She knew I was after her, so it took me a couple of days to catch her. I was fully equipped with gloves, grubby clothes, and a hat to keep out any possible creepy crawlies that an on-line search had me convinced she would possess.
The prescription was a bath in Dawn dish-washing detergent. Any bugs she had were supposed to float to the top and then we would have to repeat in two weeks. Kathryn was at-the-ready with dry towels as I suds Hannah up and down in the soapy water, keeping her head clear of the bubbles. A thorough rinsing followed by a towel rub-down was next.
Chickens can't regulate their body heat with wet feathers, so the next step was blow-drying. All, in all, this was Hannah's least objectionable part. Kathryn held the blow dryer while I fluffed Hannah's feathers. The whole process took us about an hour.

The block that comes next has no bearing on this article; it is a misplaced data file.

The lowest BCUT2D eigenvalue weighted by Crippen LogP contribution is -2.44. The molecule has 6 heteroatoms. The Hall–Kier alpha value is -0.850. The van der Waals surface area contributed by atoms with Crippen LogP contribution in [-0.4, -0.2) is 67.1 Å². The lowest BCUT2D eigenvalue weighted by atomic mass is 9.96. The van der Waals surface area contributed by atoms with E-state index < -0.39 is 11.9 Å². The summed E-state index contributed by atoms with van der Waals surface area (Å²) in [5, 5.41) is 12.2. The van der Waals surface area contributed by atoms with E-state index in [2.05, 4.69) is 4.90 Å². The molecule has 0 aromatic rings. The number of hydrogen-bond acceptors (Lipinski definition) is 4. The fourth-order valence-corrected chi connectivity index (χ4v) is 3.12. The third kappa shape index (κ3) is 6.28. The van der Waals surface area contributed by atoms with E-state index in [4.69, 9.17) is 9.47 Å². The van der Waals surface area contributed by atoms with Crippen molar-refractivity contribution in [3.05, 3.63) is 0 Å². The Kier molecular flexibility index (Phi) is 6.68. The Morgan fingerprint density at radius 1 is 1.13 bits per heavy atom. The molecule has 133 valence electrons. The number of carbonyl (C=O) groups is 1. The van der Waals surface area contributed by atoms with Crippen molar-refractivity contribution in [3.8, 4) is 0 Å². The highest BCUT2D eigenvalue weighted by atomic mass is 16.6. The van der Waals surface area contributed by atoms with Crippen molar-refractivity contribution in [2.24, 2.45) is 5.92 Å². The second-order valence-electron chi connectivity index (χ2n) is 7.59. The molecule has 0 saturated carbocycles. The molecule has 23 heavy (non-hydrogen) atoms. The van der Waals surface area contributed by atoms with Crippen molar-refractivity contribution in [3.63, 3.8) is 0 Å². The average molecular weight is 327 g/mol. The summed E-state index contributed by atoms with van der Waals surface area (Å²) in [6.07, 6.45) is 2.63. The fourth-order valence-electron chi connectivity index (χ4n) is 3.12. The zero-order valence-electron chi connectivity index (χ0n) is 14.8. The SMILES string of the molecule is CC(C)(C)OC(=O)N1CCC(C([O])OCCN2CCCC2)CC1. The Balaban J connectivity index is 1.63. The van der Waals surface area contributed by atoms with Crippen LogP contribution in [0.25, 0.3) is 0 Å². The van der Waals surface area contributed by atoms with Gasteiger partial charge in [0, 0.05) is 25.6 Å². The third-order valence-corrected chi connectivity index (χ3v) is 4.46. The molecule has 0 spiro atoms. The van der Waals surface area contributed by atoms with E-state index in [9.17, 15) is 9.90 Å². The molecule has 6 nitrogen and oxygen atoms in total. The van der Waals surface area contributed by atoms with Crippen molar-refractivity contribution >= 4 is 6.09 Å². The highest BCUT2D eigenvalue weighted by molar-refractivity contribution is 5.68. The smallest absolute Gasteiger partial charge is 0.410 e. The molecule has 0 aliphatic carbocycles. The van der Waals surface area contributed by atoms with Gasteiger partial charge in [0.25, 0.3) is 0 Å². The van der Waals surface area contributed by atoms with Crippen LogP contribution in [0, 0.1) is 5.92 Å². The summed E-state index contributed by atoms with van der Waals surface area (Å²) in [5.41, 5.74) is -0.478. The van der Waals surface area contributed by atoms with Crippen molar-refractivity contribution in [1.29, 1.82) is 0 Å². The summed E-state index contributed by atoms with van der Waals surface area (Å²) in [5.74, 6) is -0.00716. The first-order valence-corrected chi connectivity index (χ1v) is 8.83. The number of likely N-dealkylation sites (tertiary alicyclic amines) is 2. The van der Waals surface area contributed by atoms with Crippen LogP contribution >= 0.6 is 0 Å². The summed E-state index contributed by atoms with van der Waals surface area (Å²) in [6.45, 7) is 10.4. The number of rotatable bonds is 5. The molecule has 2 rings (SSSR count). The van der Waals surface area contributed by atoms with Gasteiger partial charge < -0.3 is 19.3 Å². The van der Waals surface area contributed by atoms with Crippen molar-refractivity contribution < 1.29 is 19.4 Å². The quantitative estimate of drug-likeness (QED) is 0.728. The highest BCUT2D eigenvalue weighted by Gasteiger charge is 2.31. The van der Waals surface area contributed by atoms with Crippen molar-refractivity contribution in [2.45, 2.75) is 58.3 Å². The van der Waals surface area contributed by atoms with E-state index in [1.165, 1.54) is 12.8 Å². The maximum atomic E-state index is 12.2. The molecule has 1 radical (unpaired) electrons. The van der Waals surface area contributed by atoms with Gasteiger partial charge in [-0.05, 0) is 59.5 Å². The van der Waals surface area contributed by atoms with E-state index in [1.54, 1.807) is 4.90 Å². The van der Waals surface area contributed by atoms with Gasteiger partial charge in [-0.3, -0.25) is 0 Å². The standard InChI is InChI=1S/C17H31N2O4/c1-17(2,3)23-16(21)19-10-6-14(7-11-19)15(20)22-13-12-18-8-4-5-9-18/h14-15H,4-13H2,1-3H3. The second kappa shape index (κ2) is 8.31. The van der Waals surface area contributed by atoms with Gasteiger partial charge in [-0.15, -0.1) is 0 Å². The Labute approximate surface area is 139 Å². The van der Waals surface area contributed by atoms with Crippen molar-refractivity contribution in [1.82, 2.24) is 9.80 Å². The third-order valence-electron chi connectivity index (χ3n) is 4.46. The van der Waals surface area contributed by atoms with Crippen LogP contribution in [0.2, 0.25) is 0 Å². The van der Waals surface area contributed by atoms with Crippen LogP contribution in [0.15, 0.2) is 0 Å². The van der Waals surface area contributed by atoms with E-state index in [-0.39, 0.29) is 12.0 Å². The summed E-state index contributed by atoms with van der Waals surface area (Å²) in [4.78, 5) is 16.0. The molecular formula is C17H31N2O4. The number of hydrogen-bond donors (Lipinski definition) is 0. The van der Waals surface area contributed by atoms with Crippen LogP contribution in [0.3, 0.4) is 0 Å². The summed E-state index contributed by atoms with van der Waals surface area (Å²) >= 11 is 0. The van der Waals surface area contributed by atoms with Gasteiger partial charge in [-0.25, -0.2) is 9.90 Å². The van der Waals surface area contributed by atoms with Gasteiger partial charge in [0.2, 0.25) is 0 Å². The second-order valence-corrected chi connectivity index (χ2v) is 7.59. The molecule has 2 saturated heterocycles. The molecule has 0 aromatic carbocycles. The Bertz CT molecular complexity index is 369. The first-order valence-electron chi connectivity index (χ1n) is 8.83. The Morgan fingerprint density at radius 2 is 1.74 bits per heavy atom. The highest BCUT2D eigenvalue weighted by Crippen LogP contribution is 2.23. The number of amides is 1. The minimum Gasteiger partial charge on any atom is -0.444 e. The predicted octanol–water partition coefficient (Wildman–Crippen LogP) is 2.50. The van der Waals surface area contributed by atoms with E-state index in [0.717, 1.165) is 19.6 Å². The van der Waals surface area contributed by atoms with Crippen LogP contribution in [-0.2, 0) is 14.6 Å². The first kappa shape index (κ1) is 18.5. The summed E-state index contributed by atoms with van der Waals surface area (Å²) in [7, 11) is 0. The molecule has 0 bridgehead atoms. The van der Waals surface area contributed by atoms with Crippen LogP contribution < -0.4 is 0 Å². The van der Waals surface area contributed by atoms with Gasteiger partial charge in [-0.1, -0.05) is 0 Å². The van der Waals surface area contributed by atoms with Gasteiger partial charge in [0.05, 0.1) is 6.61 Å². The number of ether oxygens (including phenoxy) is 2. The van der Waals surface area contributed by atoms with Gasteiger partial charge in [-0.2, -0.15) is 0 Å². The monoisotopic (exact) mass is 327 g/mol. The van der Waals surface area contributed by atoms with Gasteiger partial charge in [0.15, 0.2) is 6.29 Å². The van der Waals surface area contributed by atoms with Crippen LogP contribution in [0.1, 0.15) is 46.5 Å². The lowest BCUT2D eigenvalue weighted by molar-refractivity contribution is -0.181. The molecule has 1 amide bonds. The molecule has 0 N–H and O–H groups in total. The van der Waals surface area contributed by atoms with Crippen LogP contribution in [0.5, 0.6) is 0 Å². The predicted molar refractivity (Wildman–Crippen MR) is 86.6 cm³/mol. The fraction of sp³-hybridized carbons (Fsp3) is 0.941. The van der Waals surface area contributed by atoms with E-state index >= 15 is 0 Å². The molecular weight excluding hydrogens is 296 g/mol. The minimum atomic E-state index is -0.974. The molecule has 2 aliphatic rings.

The verdict: no bugs. Whew. It was quite interesting to get an up-close look at her feathers, which appeared to be sprouting anew. This must be a case of molting (chickens loose their feathers upon occasion). Kathryn described them as looking like little paintbrushes since the quill portion of the feather was most prominent.
There was much clucking and talking when I placed Hannah back in the coop. Despite how glowing her few feathers look, I haven't had any other volunteers for the beauty treatment. I guess I haven't found a new calling.